The influence of money can be overstated at times. It does not buy everything. The increasing willingness of Democratic Presidential contenders to shun large dollar fundraisers for online small donor donations signals that new digital tools may help overcome the influence of large dollar donations in elections. Further, some things are more important than money. Typically no amount of money will cause candidates to switch political parties. With some exceptions, core values or identity will often trump campaign contributions. Electoral interest matters as much or more. Few politicians will accept money that would hurt their election chances. In a democracy, votes beat even money.
Being able to turn out large numbers of people in support or opposition to a policy can be especially influential as it implies electoral consequences to an elected official. Money or information will often not advance a cause if there is significant public opposition on an issue. If your organization has the power to drive “get out the vote” efforts it can have a powerful influence over who gets elected, and the policy agenda of elected officials who seek your endorsement. It’s not just about knocking on doors. This includes getting people to take action through rallies, calling elected officials and so on.
Taking action finds its strength in numbers. A lone dissident or call to a representative has little impact. Make a couple hundred call to an elected official and they will surmise that a far broader slice of the electorate cares about an issue. Politicians explicitly connect these views with votes. If a lot of their constituents feel a particular way, it may threaten reelection or at a minimum, suggests someone representing their constituents should take this perspective into account.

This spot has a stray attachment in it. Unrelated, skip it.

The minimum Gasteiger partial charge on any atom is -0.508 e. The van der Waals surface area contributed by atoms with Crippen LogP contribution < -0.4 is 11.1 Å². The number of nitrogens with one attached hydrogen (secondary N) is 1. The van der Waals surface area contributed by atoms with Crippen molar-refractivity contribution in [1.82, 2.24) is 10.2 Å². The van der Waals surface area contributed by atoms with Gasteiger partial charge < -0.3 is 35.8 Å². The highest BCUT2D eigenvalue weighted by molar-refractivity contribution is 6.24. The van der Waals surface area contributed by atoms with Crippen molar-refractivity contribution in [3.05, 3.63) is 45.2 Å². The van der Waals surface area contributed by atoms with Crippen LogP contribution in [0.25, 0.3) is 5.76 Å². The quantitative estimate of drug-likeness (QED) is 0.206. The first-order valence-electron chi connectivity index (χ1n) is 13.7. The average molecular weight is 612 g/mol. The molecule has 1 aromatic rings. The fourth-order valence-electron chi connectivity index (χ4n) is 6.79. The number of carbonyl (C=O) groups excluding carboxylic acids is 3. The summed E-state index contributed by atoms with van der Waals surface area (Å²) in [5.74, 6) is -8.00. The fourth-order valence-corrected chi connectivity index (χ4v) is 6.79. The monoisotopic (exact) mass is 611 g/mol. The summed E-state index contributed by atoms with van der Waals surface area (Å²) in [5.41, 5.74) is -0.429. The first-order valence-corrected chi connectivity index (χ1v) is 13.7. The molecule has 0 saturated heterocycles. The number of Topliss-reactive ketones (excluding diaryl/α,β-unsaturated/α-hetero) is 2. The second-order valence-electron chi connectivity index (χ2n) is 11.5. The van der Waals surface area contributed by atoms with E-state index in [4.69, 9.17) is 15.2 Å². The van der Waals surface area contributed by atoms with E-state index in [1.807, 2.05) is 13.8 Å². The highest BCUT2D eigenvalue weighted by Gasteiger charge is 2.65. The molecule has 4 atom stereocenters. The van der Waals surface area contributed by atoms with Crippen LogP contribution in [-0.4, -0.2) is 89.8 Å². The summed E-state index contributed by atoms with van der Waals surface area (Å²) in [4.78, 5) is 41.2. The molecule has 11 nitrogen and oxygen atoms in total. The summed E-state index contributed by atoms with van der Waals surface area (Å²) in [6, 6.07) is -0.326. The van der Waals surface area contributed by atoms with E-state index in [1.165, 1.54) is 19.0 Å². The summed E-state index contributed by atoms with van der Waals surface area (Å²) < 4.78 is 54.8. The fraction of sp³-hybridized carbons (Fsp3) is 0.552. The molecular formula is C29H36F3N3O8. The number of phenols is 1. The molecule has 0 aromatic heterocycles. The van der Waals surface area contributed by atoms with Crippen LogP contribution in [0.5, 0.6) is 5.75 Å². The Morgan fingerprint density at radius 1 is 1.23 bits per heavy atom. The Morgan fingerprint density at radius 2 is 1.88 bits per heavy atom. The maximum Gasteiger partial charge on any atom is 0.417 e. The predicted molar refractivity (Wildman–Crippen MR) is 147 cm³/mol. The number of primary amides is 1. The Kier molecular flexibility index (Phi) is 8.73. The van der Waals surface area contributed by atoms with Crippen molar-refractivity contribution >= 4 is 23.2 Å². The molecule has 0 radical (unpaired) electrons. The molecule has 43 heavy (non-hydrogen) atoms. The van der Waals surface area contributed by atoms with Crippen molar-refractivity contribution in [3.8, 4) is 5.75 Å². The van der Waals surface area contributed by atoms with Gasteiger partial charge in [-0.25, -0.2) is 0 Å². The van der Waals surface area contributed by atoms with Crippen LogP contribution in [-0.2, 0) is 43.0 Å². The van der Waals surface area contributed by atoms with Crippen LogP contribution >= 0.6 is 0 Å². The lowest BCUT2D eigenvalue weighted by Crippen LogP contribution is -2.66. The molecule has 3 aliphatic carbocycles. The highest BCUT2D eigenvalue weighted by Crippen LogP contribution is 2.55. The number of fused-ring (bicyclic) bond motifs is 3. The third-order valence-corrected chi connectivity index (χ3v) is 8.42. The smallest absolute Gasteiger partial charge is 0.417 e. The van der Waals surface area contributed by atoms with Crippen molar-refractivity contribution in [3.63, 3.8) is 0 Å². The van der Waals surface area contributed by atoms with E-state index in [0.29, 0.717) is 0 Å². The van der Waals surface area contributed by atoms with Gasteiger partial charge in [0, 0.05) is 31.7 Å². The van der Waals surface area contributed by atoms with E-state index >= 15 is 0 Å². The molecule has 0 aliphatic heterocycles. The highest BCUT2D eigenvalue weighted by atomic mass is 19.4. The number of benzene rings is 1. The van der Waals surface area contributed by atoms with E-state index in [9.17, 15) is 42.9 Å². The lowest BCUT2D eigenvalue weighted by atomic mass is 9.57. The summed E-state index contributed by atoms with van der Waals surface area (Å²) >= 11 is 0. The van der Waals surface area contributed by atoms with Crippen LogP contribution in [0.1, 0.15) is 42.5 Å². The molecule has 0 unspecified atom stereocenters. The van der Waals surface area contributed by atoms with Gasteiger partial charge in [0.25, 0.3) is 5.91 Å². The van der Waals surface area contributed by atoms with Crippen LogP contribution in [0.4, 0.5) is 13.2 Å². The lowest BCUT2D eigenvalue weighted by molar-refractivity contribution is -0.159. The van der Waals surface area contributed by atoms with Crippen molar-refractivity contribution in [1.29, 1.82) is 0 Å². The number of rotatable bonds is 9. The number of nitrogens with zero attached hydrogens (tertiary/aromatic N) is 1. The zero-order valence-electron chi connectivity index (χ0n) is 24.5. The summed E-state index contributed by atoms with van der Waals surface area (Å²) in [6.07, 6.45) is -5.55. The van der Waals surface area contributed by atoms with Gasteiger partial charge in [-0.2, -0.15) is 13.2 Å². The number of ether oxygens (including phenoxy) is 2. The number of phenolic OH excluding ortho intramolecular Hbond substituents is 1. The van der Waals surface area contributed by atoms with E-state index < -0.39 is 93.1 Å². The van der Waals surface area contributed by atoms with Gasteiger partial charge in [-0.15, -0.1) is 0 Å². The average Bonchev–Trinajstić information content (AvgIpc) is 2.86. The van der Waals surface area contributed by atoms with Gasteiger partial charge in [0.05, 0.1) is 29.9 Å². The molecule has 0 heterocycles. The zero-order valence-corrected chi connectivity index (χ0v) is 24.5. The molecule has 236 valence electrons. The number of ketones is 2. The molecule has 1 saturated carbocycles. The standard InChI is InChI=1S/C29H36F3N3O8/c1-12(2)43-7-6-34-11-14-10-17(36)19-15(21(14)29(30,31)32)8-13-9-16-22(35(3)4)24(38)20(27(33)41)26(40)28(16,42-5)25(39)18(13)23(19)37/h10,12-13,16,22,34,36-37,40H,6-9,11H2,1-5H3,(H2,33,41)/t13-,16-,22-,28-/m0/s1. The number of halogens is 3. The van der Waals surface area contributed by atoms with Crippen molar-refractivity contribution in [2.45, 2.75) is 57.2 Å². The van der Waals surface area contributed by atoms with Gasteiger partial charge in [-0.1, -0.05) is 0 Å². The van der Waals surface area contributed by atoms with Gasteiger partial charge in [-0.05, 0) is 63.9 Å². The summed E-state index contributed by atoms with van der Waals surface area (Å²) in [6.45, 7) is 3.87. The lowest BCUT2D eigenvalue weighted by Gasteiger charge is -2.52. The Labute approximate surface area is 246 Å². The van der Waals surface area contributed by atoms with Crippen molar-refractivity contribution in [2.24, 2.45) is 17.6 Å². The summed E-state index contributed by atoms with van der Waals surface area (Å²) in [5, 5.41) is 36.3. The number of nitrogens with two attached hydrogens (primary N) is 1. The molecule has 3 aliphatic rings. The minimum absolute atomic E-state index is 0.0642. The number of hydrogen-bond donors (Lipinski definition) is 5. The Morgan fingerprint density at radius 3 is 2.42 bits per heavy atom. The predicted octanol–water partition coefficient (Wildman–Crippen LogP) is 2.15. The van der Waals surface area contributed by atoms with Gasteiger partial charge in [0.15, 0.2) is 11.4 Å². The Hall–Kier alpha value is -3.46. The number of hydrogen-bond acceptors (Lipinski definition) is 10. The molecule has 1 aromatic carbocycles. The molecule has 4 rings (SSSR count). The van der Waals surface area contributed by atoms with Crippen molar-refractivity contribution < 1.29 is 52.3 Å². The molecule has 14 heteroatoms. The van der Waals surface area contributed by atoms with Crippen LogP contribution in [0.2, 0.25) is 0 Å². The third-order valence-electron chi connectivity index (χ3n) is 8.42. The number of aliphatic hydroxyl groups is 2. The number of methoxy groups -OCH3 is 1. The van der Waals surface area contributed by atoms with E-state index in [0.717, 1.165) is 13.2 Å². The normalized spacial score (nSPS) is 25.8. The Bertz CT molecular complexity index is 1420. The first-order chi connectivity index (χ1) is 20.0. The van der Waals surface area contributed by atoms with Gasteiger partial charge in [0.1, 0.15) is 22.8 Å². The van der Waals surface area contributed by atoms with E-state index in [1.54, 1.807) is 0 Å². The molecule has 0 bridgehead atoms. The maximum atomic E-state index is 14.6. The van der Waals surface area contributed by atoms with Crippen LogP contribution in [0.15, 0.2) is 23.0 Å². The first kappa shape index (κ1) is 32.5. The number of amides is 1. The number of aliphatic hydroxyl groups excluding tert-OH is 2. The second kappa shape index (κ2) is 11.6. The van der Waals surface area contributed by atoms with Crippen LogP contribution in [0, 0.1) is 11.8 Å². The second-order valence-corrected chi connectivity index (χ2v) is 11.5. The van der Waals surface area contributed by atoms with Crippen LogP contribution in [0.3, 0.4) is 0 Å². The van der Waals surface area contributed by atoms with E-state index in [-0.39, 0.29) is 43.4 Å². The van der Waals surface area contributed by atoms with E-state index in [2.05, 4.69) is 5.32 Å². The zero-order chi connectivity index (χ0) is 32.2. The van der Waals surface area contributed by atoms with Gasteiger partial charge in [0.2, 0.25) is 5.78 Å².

The intensity of the action also matters. Although digital action can be effective at times, a call or meeting is typically worth much more than an email or tweet. The more effort it takes to perform something the more it signals to everyone else how important it is to those doing the action. Showing up at a rally or protest demonstrates more passion for an issue than calling a member of Congress, civil disobedience communicates that even more critical interests are at stake [note below].
The main challenge to deploying these kinds of tactics is that it takes a lot of time and resources to build the power for coordinated action. While having money to purchase digital ads can earn you followers, lots of emails or tweets have their limitations. Organizing coordinated action with a lot of people, even on a small scale at your city council takes time, relationship building, and careful planning. Other people may not be as interested in the issue if they do not see a direct impact in their daily lives. On a national level, even effective collective action faces significant limits. In a world of sharp polarization and a relatively small cadre of swing voters, few members of Congress have much incentive to change their views. As long as they stick with the party line, they are likely to get reelected no matter how many calls they receive from angry constituents.
The last challenge is less of an issue with collective action and demonstrates the limits of any kind of political influence in a highly polarized environment. Money, information, and relationships all matter less where policymaker incentives are to stick with the party line. Where there is room to make a difference, developing expertise and relationships provide a relatively low-cost way to influence decisions, but on their own can have a hard time overcoming well resourced interests or popular opinions. Money matters if you can amass it, but as others articulate better elsewhere, can harm our political systems and does not buy everything. If you have the time and resources, building a movement for collective action can make the biggest difference of all, but is much easier said than done.
Note: Arguably some forms of protest or direct action may occupy a separate category. Calls, lobby visits, and rallies suggesting working through the electoral system to make change. Protest or in particular, direct action, may communicate that a minority that cannot win numerically is using other means to persuade fellow citizens.